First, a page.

‘Nothingness’ includes the work of five artists with links to Digswell Arts: Hideki Arichi, Ella Carty, Jo Howe, Alex McIntyre and William White. These artists respond to the theme of nothingness using a variety of media: Painting, Printmaking, Sculpture and Drawing. Originally inspired by an edition of ‘Start the Week’, a BBC R4 programme in which the idea of ‘nothingness’ was examined from different perspectives, these artists bring their own creative insight to the subject.
For Alex McIntyre ‘nothingness’ is a leap of faith; the emptiness into which inspiration rushes. Nothingness is difficult to comprehend because the very act of considering it changes it. It is glimpsed at the periphery of consciousness: both before and after, ecstasy and grief. For this exhibition Alex is producing drawings that question human states of being.
Ella Carty’s work is a personal exploration of the existential state of ‘nothingness’. Her paintings of landscapes evoke a sense of both isolation and stillness. There is a sense in which these empty and seductive landscapes are both intriguing and unsettling. Her use of colour and its capacity to entice emotion is striking. Ella says ‘I wanted to convey a sense of unreality as well as detachment, to communicate a sense of how it feels to be in a state of nothingness.’
Jo Howe explores the notion of ‘nothingess’ by exploring emotional responses to ‘the space in-between’. Jo’s practice focuses on the frustrations of human communication working with old manuscripts that bear the physical imperfections and aromas of past human handling and thus retain elements of their human presence. The book or page becomes a tool for looking inwards to our evolving personal narratives rather than the read contents of the book as text.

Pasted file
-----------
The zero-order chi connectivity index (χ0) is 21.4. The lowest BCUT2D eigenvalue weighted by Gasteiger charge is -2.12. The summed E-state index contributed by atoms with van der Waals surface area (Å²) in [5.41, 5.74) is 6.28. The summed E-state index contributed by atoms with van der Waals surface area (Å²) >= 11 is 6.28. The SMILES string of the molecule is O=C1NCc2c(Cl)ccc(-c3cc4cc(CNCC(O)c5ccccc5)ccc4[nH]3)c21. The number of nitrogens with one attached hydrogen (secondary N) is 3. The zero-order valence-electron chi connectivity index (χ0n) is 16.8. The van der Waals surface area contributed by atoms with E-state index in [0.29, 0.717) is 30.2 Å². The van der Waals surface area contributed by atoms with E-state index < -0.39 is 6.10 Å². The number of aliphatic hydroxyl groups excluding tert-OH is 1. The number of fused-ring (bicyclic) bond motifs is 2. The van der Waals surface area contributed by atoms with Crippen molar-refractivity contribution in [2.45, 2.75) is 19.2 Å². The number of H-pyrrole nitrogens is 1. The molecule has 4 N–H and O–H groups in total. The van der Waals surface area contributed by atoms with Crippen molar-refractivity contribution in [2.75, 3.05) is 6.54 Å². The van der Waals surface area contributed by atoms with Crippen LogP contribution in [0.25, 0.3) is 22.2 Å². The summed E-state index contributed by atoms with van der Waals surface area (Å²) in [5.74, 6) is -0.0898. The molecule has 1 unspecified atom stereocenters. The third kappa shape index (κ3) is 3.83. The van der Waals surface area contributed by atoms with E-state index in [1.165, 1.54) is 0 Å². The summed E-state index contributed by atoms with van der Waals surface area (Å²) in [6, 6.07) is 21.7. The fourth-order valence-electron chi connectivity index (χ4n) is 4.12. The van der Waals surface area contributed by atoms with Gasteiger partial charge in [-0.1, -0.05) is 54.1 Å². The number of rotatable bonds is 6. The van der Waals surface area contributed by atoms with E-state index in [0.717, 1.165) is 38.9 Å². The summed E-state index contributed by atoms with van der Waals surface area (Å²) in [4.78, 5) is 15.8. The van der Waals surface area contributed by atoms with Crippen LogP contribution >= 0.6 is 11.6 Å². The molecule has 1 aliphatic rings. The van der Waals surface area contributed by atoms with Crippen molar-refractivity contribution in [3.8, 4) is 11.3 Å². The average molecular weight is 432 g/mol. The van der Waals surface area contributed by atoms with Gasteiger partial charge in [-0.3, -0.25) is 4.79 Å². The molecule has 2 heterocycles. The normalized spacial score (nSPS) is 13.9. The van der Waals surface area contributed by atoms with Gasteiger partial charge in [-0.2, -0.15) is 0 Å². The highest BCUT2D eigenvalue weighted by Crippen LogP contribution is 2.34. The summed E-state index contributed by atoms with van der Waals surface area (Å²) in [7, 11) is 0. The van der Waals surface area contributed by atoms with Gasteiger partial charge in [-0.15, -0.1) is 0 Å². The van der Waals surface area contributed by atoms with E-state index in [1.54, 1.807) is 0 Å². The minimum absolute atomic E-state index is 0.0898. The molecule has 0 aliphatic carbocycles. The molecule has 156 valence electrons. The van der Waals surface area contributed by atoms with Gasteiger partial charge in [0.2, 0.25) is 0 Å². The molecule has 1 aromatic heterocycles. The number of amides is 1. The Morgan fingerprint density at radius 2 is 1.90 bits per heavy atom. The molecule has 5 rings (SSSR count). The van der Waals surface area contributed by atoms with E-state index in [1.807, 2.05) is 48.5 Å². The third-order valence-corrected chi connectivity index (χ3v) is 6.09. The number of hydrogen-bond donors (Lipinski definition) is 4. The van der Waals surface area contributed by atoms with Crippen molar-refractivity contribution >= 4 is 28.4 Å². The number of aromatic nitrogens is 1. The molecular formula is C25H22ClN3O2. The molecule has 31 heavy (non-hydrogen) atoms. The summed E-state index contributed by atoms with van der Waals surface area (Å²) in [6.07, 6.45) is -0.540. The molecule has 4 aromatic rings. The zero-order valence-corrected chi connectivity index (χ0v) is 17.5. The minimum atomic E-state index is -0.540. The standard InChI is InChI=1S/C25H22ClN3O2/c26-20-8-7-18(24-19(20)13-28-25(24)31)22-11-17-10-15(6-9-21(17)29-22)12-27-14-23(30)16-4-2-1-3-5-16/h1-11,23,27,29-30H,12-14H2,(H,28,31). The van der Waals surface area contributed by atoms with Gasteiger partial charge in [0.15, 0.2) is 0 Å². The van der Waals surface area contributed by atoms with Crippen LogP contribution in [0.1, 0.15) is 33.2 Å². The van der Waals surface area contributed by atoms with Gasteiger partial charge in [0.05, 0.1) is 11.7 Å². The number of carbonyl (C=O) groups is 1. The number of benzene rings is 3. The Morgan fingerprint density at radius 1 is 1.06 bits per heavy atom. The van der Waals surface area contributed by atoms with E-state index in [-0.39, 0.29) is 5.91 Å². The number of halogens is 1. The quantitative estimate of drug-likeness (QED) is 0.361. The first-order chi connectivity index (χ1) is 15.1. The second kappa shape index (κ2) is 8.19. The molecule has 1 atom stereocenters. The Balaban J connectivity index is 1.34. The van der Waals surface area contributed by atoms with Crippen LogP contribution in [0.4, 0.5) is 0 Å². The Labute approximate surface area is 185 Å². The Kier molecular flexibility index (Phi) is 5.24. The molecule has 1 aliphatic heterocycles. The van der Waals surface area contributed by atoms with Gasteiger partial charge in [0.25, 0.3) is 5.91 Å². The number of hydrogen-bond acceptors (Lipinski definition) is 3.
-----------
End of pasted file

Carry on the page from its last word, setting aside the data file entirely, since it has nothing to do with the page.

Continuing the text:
William White is a printmaker based in Cornwall. His take on ‘nothingness’ is a study of the satellite dishes at Goonhilly on the Lizard peninsular in Cornwall, which are currently in the process of being recommissioned. Goonhilly is a cluster of satellite dishes known for receiving the first ever Trans-Atlantic satellite TV images, broadcast by Telstar in1962. These gigantic structures, seemingly staring at nothing were perfect inspiration for the title ‘nothingness’.
Hideki Arichi is a British born Japanese artist. He is approaching the idea of ‘nothingness’ by reading Eastern philosophical interpretations found in Zen Buddhism and by identifying personal reactions and indicators to these. The work includes paintings, drawings and prints.